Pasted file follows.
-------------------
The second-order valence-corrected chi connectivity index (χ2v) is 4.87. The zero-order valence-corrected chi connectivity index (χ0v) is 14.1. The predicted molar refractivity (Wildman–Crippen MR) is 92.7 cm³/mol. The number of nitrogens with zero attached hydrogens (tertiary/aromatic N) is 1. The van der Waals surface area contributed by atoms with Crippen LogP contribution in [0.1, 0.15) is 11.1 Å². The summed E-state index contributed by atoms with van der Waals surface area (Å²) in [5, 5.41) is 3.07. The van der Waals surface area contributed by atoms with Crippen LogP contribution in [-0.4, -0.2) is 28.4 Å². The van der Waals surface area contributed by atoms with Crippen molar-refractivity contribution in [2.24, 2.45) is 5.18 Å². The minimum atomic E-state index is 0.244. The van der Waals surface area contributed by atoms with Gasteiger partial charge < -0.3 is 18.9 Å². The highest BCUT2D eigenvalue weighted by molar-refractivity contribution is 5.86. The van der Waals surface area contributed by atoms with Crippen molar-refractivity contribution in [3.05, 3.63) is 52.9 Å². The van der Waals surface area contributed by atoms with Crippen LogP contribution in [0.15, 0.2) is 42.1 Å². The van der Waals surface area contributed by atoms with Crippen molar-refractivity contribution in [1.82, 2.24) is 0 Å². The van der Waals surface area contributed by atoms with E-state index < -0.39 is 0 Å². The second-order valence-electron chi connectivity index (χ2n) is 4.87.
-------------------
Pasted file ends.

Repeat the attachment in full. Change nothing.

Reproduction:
The second-order valence-corrected chi connectivity index (χ2v) is 4.87. The zero-order valence-corrected chi connectivity index (χ0v) is 14.1. The predicted molar refractivity (Wildman–Crippen MR) is 92.7 cm³/mol. The number of nitrogens with zero attached hydrogens (tertiary/aromatic N) is 1. The van der Waals surface area contributed by atoms with Crippen LogP contribution in [0.1, 0.15) is 11.1 Å². The summed E-state index contributed by atoms with van der Waals surface area (Å²) in [5, 5.41) is 3.07. The van der Waals surface area contributed by atoms with Crippen LogP contribution in [-0.4, -0.2) is 28.4 Å². The van der Waals surface area contributed by atoms with Crippen molar-refractivity contribution in [2.24, 2.45) is 5.18 Å². The minimum atomic E-state index is 0.244. The van der Waals surface area contributed by atoms with Gasteiger partial charge < -0.3 is 18.9 Å². The highest BCUT2D eigenvalue weighted by molar-refractivity contribution is 5.86. The van der Waals surface area contributed by atoms with Crippen molar-refractivity contribution in [3.05, 3.63) is 52.9 Å². The van der Waals surface area contributed by atoms with Crippen LogP contribution in [0.15, 0.2) is 42.1 Å². The van der Waals surface area contributed by atoms with Crippen molar-refractivity contribution in [1.82, 2.24) is 0 Å². The van der Waals surface area contributed by atoms with E-state index < -0.39 is 0 Å². The second-order valence-electron chi connectivity index (χ2n) is 4.87.